In a recent Lectio Divina (Philippians 2:5), the thought of how lucky we are to have Sacred Scriptures presented itself to me. You can’t make this stuff up, with so many people writing about God. One thought, in particular, stood out for me: God communicates to humans through humans. How else can God do it? Some detractors say that all Sacred Scriptures is just the wild imagination of those living at the time. Maybe. Not so fast! Spiritual reading is not like reading the phone book, or a Jack Reacher novel by British author, Lee Child. My focus on selecting a spiritual book is intentional. I want to use it as an instrument to bring my mind and heart closer to Christ. Sacred Scripture is a good example of writings that were inspired by God, according to the Church. When I read it, I pray that I become what I read. Your levels of spiritual reading might be different than mine. Here is what I intend to pack.
Whenever I think of spiritual reading, there are five levels of books that are meaningful to me. Think of a dartboard with five circles on it. The first one is the bull’s eye, the most points, and the most difficult to hit consistently. Using this analogy, here are five levels of books that I consider spiritual reading.
SACRED SCRIPTURES: I use the term Sacred Scriptures rather than The Bible, because, at least in my spiritual reality, it denotes the holiness and primacy of the readings. When I read Sacred Scriptures, the words are transformative to help me grow from self to God. I read it daily in Liturgy of the Hours and private, spiritual reading. The Church Universal gathered together in prayer to the Holy Spirit to determine which books were inspired and which were spurious. Scriptures are transformative when I read them. With the Word of God, I pray to become what I read.
Resources: http://www.usccb.org/bible/books-of-the-bible/index.cfm http://www.usccb.org/bible/approved-translations/index.cfm http://www.usccb.org/bible/reflections/index.cfm http://www.usccb.org/bible/understanding-the-bible/index.cfm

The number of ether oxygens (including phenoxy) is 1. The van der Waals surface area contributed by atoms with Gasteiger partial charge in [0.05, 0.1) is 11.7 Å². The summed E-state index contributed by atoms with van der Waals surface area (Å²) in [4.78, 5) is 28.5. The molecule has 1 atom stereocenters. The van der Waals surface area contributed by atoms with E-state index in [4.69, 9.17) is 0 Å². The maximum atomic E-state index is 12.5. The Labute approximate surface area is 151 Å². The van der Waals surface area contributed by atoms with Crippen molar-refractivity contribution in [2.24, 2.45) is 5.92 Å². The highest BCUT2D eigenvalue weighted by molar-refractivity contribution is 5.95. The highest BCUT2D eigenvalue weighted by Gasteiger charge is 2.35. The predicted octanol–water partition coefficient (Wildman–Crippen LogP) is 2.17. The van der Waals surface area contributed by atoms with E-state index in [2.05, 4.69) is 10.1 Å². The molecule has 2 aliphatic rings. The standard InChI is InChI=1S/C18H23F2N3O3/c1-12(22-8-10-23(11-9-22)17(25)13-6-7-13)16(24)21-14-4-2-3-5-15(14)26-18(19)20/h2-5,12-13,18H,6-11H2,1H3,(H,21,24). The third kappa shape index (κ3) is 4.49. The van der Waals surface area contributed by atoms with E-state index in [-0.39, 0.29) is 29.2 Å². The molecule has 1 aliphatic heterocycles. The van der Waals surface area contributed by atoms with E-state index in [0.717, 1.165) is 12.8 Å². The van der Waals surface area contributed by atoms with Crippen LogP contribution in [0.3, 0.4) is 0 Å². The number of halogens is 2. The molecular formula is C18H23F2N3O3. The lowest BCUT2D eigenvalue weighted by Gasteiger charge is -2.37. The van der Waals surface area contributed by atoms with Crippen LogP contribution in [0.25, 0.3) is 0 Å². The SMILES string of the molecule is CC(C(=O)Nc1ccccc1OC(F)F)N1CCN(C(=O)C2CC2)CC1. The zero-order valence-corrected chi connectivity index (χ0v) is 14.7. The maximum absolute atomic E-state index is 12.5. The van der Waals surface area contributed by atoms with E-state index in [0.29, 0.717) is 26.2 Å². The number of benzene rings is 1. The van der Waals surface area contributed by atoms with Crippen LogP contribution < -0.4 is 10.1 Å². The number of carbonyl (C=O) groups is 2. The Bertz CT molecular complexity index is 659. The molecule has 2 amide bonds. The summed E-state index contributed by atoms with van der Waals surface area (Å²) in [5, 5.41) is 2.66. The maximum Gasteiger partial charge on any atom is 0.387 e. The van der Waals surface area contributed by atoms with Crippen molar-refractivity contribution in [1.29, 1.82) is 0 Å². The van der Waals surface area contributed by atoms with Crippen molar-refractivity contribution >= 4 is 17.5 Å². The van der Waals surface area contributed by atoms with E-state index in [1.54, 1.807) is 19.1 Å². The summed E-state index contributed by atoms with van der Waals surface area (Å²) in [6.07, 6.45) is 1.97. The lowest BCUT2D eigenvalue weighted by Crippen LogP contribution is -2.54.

ECUMENICAL COUNCILS: These are the interpretive results of how the Church Universal viewed Sacred Scripture and other housekeeping rules in order to maintain a unified approach to spirituality in each age. There were twenty-one such councils and you have the opportunity to look at their results. These Ecumenical Councils proposed the principles and policies of the age in which they are contained. The Pope ratifies the results, but it is the Ecumenical Council that is the Church Universal at work under the guidance of the Holy Spirit.
EARLY FATHERS OF THE CHURCH: From apostolic times, there have been commentators on Sacred Scriptures and how we should look on passages in order to increase Christ in us and decrease our false self. Some of these writers were considered heretical (not authentic according to the Church Universal).
THE REFORMERS: These writings come from those whom the Church has designated as Saints, Martyrs, Reformers, Doctors of the Church, Pastors, Religious Men and Women, our major league players of how we should keep ourselves centered on Christ alone. These Saints are the Hall of Fame for the rest of us saints. All the Saints, indeed everyone who ever lived, except Christ and Mary, were sinful and imperfect. We honor them not because they were perfect, but rather because they were imperfect and filled their lives by loving others as Christ loved us. They wrote of their journies from their false self to their true self. We gain inspiration and courage from their struggles to have in them the mind of Christ Jesus (Philippians 2:5). These reformers did not try to reform the Church in the time in which they lived, although they did just that, but focused on their own interior relationship with Christ.
Resources: https://www.newadvent.org/library/ https://forums.catholic.com/c/apologetics https://www.newadvent.org/ https://www.newadvent.org/cathen/s.htm
FOUNDATIONAL WRITERS: There are exceptional Saints and Holy Men and Women who formed systematic approaches to loving Christ. Such persons are St. Dominic, St. Francis of Assisi, St. Benedict, St. Bernard of Clairvaux, St. Ignatius of Loyola, St. John of the Cross, St. Scholastica, St. Mother Theresa of Calcutta, just to name a few who founded schools of love for their followers to focus on preferring nothing to the love of Christ (St. Benedict in his Rule, Chapter 4). I do have one recommendation for those seeking resources, one that I, myself, use frequently. Go to the URL, http://www.newadvent.org, then sign up to receive their newsletter.